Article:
I am far from focusing on one verse, brother! I have a hard time, though, getting anyone to take the Scriptures seriously that I present.

          Grace is a gift . . . that can be refused. At least it appears that you and I are in agreement on that. The Calvinists shake their heads . . . but . . . we are not listening to them, right? It is a much to be coveted gift . . . so much so that people are prepared to sin to get more of it . . . can you explain that?

          "What shall we say then? Shall we continue in sin, that grace may abound? God forbid" (Romans 6:1-2)

          This is NOT that old "I hit my hand with a hammer because of how good it feels when I stop!" No . . . whatever it is, I am so much better for having more of it. Grace powers our spiritual gifts . . . Grace worked in Paul more strongly than his peers . . .

          "But by the grace of God I am what I am: and his grace which was bestowed upon me was not in vain; but I laboured more abundantly than they all: yet not I, but the grace of God which was with me." (1 Cor 15:10)

          Boy, that sure sounds like raw power!!

        • Jonathan April 10, 2014

          Alfred,

          On circumcision, those were Bill's exact words. Also, your implied definition of legalism (limiting it to "if Gothard taught your kids will be saved if you circumcise") is too narrow; another common definition is "adding to Scripture." That's what Bill does on a very frequent basis-he adds his own ideas in the mix and promotes them as Biblical. His own quote on circumcision shows that clearly-that he believes the only option for Christian parents is to circumcise. That is legalism, plain and simple.

        • Alfred Corduan April 11, 2014

          There is no more or less reason to circumcise your baby boys than there is to make Sunday (or Saturday) a holy day.

          The beautiful thing about defining legalism is never having to say you are wrong. Everybody is right! It is an emotional reaction to feeling pressed by others.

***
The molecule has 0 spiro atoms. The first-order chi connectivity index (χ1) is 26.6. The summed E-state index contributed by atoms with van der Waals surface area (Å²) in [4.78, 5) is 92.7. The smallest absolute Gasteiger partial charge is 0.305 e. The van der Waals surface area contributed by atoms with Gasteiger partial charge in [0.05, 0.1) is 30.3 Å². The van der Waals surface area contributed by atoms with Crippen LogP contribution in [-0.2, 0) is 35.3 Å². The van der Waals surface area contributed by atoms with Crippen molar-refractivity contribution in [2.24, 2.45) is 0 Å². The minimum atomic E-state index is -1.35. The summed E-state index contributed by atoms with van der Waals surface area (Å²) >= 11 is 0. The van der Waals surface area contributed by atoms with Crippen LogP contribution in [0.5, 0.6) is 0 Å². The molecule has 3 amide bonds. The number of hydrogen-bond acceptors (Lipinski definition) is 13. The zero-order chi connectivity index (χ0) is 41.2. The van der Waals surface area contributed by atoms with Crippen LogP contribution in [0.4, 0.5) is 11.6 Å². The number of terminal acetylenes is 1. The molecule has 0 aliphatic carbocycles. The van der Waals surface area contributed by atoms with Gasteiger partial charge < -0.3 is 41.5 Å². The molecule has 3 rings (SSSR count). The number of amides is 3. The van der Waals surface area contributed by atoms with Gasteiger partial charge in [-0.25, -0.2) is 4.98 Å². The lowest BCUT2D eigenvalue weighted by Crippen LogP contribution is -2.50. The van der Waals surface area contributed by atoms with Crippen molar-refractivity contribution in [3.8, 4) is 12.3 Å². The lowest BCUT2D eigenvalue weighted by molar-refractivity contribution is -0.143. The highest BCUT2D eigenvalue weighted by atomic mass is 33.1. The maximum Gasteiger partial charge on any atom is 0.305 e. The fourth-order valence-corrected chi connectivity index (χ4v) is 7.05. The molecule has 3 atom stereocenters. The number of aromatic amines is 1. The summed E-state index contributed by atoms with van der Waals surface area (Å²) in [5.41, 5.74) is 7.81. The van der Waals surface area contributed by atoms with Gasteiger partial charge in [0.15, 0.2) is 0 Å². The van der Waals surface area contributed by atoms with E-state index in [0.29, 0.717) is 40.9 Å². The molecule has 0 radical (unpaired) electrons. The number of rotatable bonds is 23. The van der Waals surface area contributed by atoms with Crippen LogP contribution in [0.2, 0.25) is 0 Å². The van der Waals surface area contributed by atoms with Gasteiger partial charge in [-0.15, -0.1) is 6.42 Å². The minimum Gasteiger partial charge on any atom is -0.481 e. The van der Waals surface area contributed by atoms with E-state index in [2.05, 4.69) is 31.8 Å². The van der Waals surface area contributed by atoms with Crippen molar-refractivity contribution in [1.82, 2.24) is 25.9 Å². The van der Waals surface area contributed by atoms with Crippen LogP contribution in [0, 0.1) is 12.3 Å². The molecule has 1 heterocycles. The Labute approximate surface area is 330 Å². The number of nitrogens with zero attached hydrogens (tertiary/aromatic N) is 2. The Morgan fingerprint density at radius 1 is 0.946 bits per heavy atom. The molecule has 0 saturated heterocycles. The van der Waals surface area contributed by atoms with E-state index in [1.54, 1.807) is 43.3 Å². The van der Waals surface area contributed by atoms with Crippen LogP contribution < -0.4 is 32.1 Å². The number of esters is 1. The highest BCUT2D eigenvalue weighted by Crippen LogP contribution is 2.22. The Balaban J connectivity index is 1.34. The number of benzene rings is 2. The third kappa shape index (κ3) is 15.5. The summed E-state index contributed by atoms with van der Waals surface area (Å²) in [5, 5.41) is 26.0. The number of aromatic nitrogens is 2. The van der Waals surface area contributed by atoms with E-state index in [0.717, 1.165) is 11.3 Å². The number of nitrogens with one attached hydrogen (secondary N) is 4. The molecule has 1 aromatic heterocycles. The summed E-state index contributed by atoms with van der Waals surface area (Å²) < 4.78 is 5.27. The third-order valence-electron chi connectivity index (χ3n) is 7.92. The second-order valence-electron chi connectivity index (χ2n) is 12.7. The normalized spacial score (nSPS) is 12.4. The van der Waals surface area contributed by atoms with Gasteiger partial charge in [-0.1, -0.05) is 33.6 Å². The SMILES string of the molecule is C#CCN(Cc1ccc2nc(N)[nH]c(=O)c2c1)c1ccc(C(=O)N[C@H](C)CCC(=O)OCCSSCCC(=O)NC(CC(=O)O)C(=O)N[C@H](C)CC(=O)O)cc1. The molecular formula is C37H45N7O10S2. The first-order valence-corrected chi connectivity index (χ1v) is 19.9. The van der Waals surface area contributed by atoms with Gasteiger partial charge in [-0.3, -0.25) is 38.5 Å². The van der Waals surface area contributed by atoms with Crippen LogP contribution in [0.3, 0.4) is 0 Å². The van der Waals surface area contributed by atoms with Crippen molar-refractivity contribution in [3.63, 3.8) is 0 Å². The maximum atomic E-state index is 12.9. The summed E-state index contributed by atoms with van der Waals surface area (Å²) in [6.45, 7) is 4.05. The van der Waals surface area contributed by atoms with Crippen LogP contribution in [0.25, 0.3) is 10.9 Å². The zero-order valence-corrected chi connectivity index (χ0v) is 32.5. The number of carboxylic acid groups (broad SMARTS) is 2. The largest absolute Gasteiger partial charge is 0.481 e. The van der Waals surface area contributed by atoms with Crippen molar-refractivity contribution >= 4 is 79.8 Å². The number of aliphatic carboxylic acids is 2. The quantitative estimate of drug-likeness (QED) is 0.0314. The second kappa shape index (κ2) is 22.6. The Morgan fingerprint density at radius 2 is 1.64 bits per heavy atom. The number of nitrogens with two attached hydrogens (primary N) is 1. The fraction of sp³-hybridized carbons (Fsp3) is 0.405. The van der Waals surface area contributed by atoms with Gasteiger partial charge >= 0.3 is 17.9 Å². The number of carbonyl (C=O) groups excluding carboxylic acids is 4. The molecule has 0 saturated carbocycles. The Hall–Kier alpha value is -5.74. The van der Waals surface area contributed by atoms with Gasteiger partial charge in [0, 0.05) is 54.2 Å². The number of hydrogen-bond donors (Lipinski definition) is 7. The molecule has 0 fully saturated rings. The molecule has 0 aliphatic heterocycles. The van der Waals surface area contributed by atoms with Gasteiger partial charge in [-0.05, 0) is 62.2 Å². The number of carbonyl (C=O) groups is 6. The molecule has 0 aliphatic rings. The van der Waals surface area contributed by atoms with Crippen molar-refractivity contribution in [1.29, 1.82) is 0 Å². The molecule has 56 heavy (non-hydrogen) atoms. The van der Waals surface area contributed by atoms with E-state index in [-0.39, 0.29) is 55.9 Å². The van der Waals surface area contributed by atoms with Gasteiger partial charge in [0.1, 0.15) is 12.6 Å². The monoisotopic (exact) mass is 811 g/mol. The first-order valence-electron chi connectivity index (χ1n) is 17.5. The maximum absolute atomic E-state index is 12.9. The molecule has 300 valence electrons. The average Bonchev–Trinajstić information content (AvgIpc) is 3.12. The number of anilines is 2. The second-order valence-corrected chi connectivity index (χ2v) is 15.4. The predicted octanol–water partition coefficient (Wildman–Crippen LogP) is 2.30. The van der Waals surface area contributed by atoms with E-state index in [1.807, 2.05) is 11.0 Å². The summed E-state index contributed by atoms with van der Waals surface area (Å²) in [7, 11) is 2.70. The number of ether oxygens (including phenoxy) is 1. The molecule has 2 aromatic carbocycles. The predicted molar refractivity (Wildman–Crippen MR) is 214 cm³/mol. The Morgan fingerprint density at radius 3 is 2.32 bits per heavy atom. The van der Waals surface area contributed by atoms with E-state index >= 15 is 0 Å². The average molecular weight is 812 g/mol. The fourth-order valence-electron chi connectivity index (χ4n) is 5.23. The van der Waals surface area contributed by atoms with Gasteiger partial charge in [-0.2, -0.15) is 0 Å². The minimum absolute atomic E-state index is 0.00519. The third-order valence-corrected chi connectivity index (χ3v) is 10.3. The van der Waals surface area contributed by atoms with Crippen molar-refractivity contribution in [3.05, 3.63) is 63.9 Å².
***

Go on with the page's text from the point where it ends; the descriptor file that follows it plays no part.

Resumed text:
I was listening to a talk show on Moody recently where an expert was defining legalism. Something like "turning non-essentials into commands of a God". I laughed . . . Because that division between essential and non-essential areas "where we have freedom" is so incredibly subjective. People decry legalism . . . Until I start pointing out some things that they believe to be essential. "That's God's Word - that's different". Their version of "legalists" feel exactly the same way! There are actually powerful Scriptures against eating food offered to demons. The "weaker brothers" were very much concerned that God would judge them for honoring the devil. Same with people who eschew Christmas for it's (alleged) idol roots.

          How about some gut checks? Give me a scriptural basis against polygamy? Give me one for making Sunday special? If idol meat is Ok, what is wrong with recreational seances and the occult? Can you give me a scriptural basis for obtaining a marriage license from a secular government? Or for a wedding ceremony with vows as opposed to just moving in and declaring yourself married?

          How about people ministering outside of a church authority, I.e. No board or even church sending them? Gladys Aylsward never saw the need for that, being generally regarded as one of the most effective missionaries of all time. I bring that up because it is sacred ground for many Gothard critics. I know a case may be made (Umbrella of Protection?!) . . But to attach "Thus saith The Lord" to it? Only legalists would do that.

          There are others I could bring up, but I would be screamed off the site. They are quite real issues. My point is that there is no clear commands on any of these - but we legalists do like to insist on them. Maybe we are all legalists, "weaker brothers" in some things . . . Or maybe very few really are "legalists". Like just the ones that say you have to become Jewish to get saved?

        • Shane April 11, 2014

          @Aflred- I get it from Galatians. The problem that Paul is addressing throughout the letter is summarized by Paul in Gal. 3.1-5. Paul asks; why are you foolishly seeking to be sanctified by works of the law, for example circumcision, when you were justified by hearing with faith. Don't you know that the same way you received the Spirit in your justification is the way you are perfected; sanctification? That is, hearing with faith! He's speaking to Christians who were justified by believing the gospel message, and he scolds them for pursuing holiness, growth as a Christian, ("there is no question" what Christian parents "should" do to keep what the Scriptures "command" and "reinforce"-Gothard) by works of the law.

          Paul's astonished! Wonders who has bewitched them. Says the should go all the way and castrate themselves. Says anathema.